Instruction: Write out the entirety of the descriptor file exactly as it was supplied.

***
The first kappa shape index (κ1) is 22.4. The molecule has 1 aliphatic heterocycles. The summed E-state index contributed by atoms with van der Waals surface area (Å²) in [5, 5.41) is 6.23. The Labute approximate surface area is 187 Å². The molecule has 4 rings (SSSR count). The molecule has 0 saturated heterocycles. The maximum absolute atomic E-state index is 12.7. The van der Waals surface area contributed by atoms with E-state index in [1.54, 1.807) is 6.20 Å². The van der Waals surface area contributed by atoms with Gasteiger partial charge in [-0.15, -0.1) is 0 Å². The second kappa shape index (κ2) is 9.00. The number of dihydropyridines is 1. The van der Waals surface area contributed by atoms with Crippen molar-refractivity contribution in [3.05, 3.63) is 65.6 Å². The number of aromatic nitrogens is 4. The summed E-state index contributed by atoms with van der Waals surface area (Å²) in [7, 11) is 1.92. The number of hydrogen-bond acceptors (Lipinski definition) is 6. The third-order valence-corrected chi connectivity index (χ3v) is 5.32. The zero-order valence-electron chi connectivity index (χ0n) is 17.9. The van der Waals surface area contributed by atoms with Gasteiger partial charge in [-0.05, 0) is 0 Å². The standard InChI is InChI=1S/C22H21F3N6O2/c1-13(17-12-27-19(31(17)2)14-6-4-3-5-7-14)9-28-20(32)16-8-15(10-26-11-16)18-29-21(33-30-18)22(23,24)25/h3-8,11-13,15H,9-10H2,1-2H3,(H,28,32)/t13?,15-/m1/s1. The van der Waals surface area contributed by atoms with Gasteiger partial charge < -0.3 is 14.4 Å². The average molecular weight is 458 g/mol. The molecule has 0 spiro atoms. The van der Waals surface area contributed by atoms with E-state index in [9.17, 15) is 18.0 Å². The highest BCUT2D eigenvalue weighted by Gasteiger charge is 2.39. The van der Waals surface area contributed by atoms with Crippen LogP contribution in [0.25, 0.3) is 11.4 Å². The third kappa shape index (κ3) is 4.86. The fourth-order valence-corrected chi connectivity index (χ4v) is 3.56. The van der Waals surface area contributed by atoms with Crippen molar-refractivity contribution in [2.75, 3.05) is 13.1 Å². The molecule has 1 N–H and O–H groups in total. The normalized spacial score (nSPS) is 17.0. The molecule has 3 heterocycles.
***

The first kappa shape index (κ1) is 22.4. The molecule has 1 aliphatic heterocycles. The summed E-state index contributed by atoms with van der Waals surface area (Å²) in [5, 5.41) is 6.23. The Labute approximate surface area is 187 Å². The molecule has 4 rings (SSSR count). The molecule has 0 saturated heterocycles. The maximum absolute atomic E-state index is 12.7. The van der Waals surface area contributed by atoms with E-state index in [1.54, 1.807) is 6.20 Å². The van der Waals surface area contributed by atoms with Gasteiger partial charge in [-0.15, -0.1) is 0 Å². The second kappa shape index (κ2) is 9.00. The number of dihydropyridines is 1. The van der Waals surface area contributed by atoms with Crippen molar-refractivity contribution in [3.05, 3.63) is 65.6 Å². The number of aromatic nitrogens is 4. The summed E-state index contributed by atoms with van der Waals surface area (Å²) in [7, 11) is 1.92. The number of hydrogen-bond acceptors (Lipinski definition) is 6. The third-order valence-corrected chi connectivity index (χ3v) is 5.32. The zero-order valence-electron chi connectivity index (χ0n) is 17.9. The van der Waals surface area contributed by atoms with Gasteiger partial charge in [-0.05, 0) is 0 Å². The standard InChI is InChI=1S/C22H21F3N6O2/c1-13(17-12-27-19(31(17)2)14-6-4-3-5-7-14)9-28-20(32)16-8-15(10-26-11-16)18-29-21(33-30-18)22(23,24)25/h3-8,11-13,15H,9-10H2,1-2H3,(H,28,32)/t13?,15-/m1/s1. The van der Waals surface area contributed by atoms with Gasteiger partial charge < -0.3 is 14.4 Å². The average molecular weight is 458 g/mol. The molecule has 0 spiro atoms. The van der Waals surface area contributed by atoms with E-state index in [9.17, 15) is 18.0 Å². The highest BCUT2D eigenvalue weighted by Gasteiger charge is 2.39. The van der Waals surface area contributed by atoms with Crippen LogP contribution in [0.25, 0.3) is 11.4 Å². The third kappa shape index (κ3) is 4.86. The fourth-order valence-corrected chi connectivity index (χ4v) is 3.56. The van der Waals surface area contributed by atoms with Crippen molar-refractivity contribution in [2.75, 3.05) is 13.1 Å². The molecule has 1 N–H and O–H groups in total. The normalized spacial score (nSPS) is 17.0. The molecule has 3 heterocycles.